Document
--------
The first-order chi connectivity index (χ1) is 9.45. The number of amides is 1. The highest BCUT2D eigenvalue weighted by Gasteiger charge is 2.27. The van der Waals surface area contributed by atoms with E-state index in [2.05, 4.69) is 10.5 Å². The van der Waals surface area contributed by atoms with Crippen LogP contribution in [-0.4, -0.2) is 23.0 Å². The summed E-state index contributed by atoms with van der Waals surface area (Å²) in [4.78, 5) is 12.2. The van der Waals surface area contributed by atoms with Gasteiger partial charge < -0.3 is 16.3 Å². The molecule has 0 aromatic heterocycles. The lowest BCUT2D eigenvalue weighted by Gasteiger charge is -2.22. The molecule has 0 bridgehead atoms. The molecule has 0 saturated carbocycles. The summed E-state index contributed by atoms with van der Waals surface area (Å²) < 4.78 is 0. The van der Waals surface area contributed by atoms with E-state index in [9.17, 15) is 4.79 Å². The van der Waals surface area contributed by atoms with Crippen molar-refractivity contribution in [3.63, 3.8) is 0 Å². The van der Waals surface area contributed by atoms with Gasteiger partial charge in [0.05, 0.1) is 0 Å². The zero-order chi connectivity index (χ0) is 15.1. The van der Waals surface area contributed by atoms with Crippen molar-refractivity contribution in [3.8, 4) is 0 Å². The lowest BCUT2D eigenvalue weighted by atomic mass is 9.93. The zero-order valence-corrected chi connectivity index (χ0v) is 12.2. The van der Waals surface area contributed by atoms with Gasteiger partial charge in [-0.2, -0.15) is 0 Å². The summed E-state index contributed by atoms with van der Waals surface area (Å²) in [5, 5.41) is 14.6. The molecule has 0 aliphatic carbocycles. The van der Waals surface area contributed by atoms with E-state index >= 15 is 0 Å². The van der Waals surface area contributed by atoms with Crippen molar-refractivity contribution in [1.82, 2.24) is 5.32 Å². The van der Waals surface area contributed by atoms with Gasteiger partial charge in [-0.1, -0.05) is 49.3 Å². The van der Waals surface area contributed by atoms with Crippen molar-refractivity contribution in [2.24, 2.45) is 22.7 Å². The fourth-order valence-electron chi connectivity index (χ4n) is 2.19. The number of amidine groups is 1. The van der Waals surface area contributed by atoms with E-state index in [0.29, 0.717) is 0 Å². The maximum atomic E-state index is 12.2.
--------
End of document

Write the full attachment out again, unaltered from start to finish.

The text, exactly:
The first-order chi connectivity index (χ1) is 9.45. The number of amides is 1. The highest BCUT2D eigenvalue weighted by Gasteiger charge is 2.27. The van der Waals surface area contributed by atoms with E-state index in [2.05, 4.69) is 10.5 Å². The van der Waals surface area contributed by atoms with Crippen LogP contribution in [-0.4, -0.2) is 23.0 Å². The summed E-state index contributed by atoms with van der Waals surface area (Å²) in [4.78, 5) is 12.2. The van der Waals surface area contributed by atoms with Gasteiger partial charge < -0.3 is 16.3 Å². The molecule has 0 aromatic heterocycles. The lowest BCUT2D eigenvalue weighted by Gasteiger charge is -2.22. The molecule has 0 bridgehead atoms. The molecule has 0 saturated carbocycles. The summed E-state index contributed by atoms with van der Waals surface area (Å²) < 4.78 is 0. The van der Waals surface area contributed by atoms with E-state index in [9.17, 15) is 4.79 Å². The van der Waals surface area contributed by atoms with Crippen molar-refractivity contribution in [3.63, 3.8) is 0 Å². The van der Waals surface area contributed by atoms with Gasteiger partial charge in [0.05, 0.1) is 0 Å². The zero-order chi connectivity index (χ0) is 15.1. The van der Waals surface area contributed by atoms with Crippen molar-refractivity contribution in [3.8, 4) is 0 Å². The lowest BCUT2D eigenvalue weighted by atomic mass is 9.93. The zero-order valence-corrected chi connectivity index (χ0v) is 12.2. The van der Waals surface area contributed by atoms with Gasteiger partial charge in [-0.2, -0.15) is 0 Å². The summed E-state index contributed by atoms with van der Waals surface area (Å²) in [5, 5.41) is 14.6. The molecule has 0 aliphatic carbocycles. The van der Waals surface area contributed by atoms with E-state index >= 15 is 0 Å². The van der Waals surface area contributed by atoms with Crippen molar-refractivity contribution in [1.82, 2.24) is 5.32 Å². The van der Waals surface area contributed by atoms with Gasteiger partial charge in [-0.1, -0.05) is 49.3 Å². The van der Waals surface area contributed by atoms with Crippen molar-refractivity contribution in [2.24, 2.45) is 22.7 Å². The fourth-order valence-electron chi connectivity index (χ4n) is 2.19. The number of amidine groups is 1. The van der Waals surface area contributed by atoms with E-state index in [0.29, 0.717) is 0 Å². The maximum atomic E-state index is 12.2.